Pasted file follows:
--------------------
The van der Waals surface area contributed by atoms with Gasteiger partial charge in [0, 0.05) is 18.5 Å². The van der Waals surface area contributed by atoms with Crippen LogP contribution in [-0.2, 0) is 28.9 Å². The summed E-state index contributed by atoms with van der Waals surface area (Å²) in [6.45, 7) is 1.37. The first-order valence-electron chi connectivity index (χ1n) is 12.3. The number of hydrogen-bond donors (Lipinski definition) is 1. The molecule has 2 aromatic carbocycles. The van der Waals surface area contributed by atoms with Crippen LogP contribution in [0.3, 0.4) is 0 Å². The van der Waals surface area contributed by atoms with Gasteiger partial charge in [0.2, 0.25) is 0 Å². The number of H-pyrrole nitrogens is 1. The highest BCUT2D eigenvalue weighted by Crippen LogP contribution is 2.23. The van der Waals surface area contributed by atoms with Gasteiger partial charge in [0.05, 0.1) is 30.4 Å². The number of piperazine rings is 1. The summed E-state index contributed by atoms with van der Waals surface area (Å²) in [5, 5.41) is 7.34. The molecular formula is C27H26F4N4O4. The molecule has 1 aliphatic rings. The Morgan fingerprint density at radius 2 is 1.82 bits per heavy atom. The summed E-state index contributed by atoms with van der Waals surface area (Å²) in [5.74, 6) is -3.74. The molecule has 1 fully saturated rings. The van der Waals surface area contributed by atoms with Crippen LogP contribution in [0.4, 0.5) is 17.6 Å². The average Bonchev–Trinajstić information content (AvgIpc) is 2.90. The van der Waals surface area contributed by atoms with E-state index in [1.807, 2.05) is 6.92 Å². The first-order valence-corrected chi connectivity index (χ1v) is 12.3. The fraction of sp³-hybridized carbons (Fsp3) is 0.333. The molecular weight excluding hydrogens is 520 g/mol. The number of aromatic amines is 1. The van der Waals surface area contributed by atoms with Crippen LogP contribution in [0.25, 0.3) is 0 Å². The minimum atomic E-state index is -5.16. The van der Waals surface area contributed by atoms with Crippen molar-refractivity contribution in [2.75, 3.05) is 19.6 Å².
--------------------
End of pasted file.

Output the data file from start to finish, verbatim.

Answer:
The van der Waals surface area contributed by atoms with Gasteiger partial charge in [0, 0.05) is 18.5 Å². The van der Waals surface area contributed by atoms with Crippen LogP contribution in [-0.2, 0) is 28.9 Å². The summed E-state index contributed by atoms with van der Waals surface area (Å²) in [6.45, 7) is 1.37. The first-order valence-electron chi connectivity index (χ1n) is 12.3. The number of hydrogen-bond donors (Lipinski definition) is 1. The molecule has 2 aromatic carbocycles. The van der Waals surface area contributed by atoms with Crippen LogP contribution in [0.3, 0.4) is 0 Å². The van der Waals surface area contributed by atoms with Gasteiger partial charge in [0.2, 0.25) is 0 Å². The number of H-pyrrole nitrogens is 1. The highest BCUT2D eigenvalue weighted by Crippen LogP contribution is 2.23. The van der Waals surface area contributed by atoms with Gasteiger partial charge in [0.05, 0.1) is 30.4 Å². The number of piperazine rings is 1. The summed E-state index contributed by atoms with van der Waals surface area (Å²) in [5, 5.41) is 7.34. The molecular formula is C27H26F4N4O4. The molecule has 1 aliphatic rings. The Morgan fingerprint density at radius 2 is 1.82 bits per heavy atom. The summed E-state index contributed by atoms with van der Waals surface area (Å²) in [5.74, 6) is -3.74. The molecule has 1 fully saturated rings. The van der Waals surface area contributed by atoms with Crippen LogP contribution in [0.4, 0.5) is 17.6 Å². The average Bonchev–Trinajstić information content (AvgIpc) is 2.90. The van der Waals surface area contributed by atoms with E-state index in [1.807, 2.05) is 6.92 Å². The first-order valence-corrected chi connectivity index (χ1v) is 12.3. The fraction of sp³-hybridized carbons (Fsp3) is 0.333. The molecular weight excluding hydrogens is 520 g/mol. The number of aromatic amines is 1. The van der Waals surface area contributed by atoms with Crippen LogP contribution in [0.25, 0.3) is 0 Å². The minimum atomic E-state index is -5.16. The van der Waals surface area contributed by atoms with Crippen molar-refractivity contribution in [2.75, 3.05) is 19.6 Å².